The United Graduate Workers of the University of New Mexico held “Rally for Recognition” on Sept. 3 to call on the University to begin bargaining with them for their union rights. The event, which started near the Student Union Building, culminated in a march to UNM President Garnett Stokes’ house on campus to deliver a petition demanding that the University begin bargaining with the Union.
The petition, which had approximately 2,000 signatures, was presented to office staff instead of Stokes, whom staff said was at a meeting and unavailable.
“The effect I hope that the rally has on campus is that graduate workers continue to feel empowered to challenge exploitative and unethical working conditions but that other workers on campus, like undergraduate workers, feel the reverberations of empowerment to demand living wages and better working conditions on campus,” union member Natalia Toscano said.
The Union emphasized the poor working conditions they endure at the University, and union member and event emcee Kelsey Treviño said she is even missing teeth because getting them pulled was the cheaper option due to her lack of dental insurance.
“Give us vision, give us dental; graduate workers are essential,” the crowd chanted at the rally.
Union member Emma Mincks said her students would receive a lesser education if she only put in the amount of effort synonymous with UNM’s working conditions.
“If I only worked the amount of hours that I am paid for, my students would receive a subpar education,” Mincks said.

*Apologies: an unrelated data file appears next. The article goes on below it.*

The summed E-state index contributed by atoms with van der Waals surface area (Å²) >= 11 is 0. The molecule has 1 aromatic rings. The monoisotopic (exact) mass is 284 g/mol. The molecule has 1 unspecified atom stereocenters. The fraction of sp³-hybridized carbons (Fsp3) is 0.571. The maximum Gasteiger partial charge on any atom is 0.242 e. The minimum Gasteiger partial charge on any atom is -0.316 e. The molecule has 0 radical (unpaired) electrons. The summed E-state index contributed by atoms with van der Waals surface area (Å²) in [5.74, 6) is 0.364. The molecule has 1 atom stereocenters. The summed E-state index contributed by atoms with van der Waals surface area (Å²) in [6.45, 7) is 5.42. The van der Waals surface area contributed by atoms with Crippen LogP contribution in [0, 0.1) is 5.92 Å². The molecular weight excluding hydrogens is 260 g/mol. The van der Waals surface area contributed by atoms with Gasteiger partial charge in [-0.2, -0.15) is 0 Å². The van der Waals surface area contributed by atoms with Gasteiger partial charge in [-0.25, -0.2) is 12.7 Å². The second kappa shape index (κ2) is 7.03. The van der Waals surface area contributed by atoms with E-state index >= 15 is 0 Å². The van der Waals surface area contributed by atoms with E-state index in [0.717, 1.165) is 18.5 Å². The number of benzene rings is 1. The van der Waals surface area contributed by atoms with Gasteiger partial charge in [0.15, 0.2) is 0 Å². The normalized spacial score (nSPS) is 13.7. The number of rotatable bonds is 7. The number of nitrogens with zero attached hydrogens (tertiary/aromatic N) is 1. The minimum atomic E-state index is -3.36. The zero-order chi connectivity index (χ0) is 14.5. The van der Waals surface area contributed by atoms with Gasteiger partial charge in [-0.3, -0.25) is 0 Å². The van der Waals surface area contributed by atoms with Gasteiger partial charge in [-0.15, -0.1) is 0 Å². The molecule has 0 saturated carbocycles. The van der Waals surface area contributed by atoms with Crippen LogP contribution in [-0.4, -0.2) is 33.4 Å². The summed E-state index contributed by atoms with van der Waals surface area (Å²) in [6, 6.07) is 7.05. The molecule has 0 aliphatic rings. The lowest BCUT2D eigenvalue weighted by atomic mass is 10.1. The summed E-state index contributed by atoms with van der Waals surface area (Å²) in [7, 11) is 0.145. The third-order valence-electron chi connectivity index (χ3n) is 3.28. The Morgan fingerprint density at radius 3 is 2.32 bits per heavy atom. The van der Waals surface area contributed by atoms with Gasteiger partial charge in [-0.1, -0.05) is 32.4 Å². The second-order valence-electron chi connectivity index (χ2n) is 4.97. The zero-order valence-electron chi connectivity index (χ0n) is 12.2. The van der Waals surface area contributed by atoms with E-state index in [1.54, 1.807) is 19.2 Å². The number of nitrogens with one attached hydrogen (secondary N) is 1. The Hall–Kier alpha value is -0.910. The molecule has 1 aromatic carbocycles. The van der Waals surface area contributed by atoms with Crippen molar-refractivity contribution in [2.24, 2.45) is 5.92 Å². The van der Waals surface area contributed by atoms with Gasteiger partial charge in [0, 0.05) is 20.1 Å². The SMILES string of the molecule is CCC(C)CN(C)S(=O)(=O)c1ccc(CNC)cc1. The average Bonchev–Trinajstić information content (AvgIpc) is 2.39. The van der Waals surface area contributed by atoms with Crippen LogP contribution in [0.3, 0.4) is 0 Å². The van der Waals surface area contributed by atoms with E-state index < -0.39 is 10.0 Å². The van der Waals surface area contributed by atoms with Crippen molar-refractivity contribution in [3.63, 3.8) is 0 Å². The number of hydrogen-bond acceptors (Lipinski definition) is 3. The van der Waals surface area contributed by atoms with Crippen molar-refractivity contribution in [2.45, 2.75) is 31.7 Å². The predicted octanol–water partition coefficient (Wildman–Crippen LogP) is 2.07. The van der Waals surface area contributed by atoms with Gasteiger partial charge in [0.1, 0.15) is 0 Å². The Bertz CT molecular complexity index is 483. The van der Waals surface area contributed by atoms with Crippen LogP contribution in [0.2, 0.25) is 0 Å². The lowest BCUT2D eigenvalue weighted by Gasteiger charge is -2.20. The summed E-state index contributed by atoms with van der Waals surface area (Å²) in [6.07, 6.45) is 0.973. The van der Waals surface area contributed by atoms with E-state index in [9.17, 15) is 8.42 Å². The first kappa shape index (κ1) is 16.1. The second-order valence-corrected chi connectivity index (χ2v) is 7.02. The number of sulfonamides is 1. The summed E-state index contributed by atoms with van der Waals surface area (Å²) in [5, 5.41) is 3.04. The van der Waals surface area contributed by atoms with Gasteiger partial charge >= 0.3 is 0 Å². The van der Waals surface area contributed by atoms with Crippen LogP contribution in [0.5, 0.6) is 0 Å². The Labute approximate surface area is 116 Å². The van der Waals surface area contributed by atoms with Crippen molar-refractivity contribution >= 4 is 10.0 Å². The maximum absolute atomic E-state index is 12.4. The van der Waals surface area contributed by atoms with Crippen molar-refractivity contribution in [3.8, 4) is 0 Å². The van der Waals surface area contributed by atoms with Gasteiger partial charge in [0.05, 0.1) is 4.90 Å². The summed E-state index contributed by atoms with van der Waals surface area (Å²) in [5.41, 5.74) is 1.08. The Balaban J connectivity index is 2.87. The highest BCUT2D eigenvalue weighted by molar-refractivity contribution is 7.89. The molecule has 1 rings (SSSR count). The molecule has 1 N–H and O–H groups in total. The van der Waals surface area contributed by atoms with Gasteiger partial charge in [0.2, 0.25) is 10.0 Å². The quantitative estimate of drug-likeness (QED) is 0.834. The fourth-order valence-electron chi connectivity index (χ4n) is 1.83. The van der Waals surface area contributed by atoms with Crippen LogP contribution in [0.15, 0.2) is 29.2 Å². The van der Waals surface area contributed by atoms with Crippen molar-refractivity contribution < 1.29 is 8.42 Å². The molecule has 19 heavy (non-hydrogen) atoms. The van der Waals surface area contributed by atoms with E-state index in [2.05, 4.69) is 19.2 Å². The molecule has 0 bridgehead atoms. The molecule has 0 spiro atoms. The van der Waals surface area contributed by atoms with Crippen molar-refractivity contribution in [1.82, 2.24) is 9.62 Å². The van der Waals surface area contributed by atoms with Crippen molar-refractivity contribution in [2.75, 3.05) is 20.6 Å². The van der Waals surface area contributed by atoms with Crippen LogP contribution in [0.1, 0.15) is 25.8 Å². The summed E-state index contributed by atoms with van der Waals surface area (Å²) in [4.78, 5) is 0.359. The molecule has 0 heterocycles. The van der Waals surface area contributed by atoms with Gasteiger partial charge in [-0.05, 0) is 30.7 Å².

Another speaker, union member Melissa Bendt, said this issue disproportionately affects grad workers who are also parents.
“Low wages and abusive working conditions effectively discriminate against students who are parents,” Bendt said.
The rally follows the Union’s recent win in a hearing with the New Mexico Public Employees Labor Relations Board that deemed graduate workers are public and regular employees, giving them the right to unionize and bargain for a fair contract with the University. A bargaining unit hearing with the board in the future will legally outline what their bargaining units look like. However, the University has yet to begin the bargaining process.
“UNM administration needs to bargain now; that is state law,” Malczynski said. “So we expect that UNM gets ready to sit down with us at the bargaining table as soon as possible.”
Some of the other speakers in attendance were there to stand in solidarity for the Union, including undergraduate student Sofia Jenkins-Nieto, a member of Leaders for Environmental Action and Foresight. As a member of the Student Solidarity Coalition, an organization for groups to stand in solidarity with one another on campus, she said issues like these are important for all students at the University.
“UNM needs to wake up and start putting the needs of students first,” Jenkins-Nieto said.
Madeline Pukite is a beat reporter at the Daily Lobo. They can be contacted at email@example.com or on Twitter @madelinepukite